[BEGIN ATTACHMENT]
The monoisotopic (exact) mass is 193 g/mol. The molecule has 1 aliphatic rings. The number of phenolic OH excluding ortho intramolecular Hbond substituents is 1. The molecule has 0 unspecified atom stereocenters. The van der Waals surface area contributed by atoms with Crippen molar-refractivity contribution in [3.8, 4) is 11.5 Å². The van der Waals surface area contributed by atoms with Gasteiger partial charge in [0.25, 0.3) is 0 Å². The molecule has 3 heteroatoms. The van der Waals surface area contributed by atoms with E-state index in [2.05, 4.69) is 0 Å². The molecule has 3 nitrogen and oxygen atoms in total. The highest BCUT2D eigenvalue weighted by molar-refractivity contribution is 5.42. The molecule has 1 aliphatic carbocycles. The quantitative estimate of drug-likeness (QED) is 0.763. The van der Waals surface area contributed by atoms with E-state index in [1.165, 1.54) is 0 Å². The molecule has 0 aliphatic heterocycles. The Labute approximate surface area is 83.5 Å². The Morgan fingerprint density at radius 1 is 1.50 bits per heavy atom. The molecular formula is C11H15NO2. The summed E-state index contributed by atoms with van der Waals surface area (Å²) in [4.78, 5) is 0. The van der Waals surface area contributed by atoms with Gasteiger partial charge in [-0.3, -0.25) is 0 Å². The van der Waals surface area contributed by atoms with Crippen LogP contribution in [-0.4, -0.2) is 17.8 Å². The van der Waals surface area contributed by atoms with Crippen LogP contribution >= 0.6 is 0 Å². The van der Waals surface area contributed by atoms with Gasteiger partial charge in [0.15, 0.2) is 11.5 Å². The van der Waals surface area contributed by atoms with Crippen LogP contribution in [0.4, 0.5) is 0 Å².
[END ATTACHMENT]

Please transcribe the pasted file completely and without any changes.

The monoisotopic (exact) mass is 193 g/mol. The molecule has 1 aliphatic rings. The number of phenolic OH excluding ortho intramolecular Hbond substituents is 1. The molecule has 0 unspecified atom stereocenters. The van der Waals surface area contributed by atoms with Crippen molar-refractivity contribution in [3.8, 4) is 11.5 Å². The van der Waals surface area contributed by atoms with Gasteiger partial charge in [0.25, 0.3) is 0 Å². The molecule has 3 heteroatoms. The van der Waals surface area contributed by atoms with E-state index in [2.05, 4.69) is 0 Å². The molecule has 3 nitrogen and oxygen atoms in total. The highest BCUT2D eigenvalue weighted by molar-refractivity contribution is 5.42. The molecule has 1 aliphatic carbocycles. The quantitative estimate of drug-likeness (QED) is 0.763. The van der Waals surface area contributed by atoms with E-state index in [1.165, 1.54) is 0 Å². The molecule has 0 aliphatic heterocycles. The Labute approximate surface area is 83.5 Å². The Morgan fingerprint density at radius 1 is 1.50 bits per heavy atom. The molecular formula is C11H15NO2. The summed E-state index contributed by atoms with van der Waals surface area (Å²) in [4.78, 5) is 0. The van der Waals surface area contributed by atoms with Gasteiger partial charge in [-0.3, -0.25) is 0 Å². The van der Waals surface area contributed by atoms with Crippen LogP contribution in [-0.4, -0.2) is 17.8 Å². The van der Waals surface area contributed by atoms with Crippen LogP contribution >= 0.6 is 0 Å². The van der Waals surface area contributed by atoms with Gasteiger partial charge in [0.15, 0.2) is 11.5 Å². The van der Waals surface area contributed by atoms with Crippen LogP contribution in [0.4, 0.5) is 0 Å².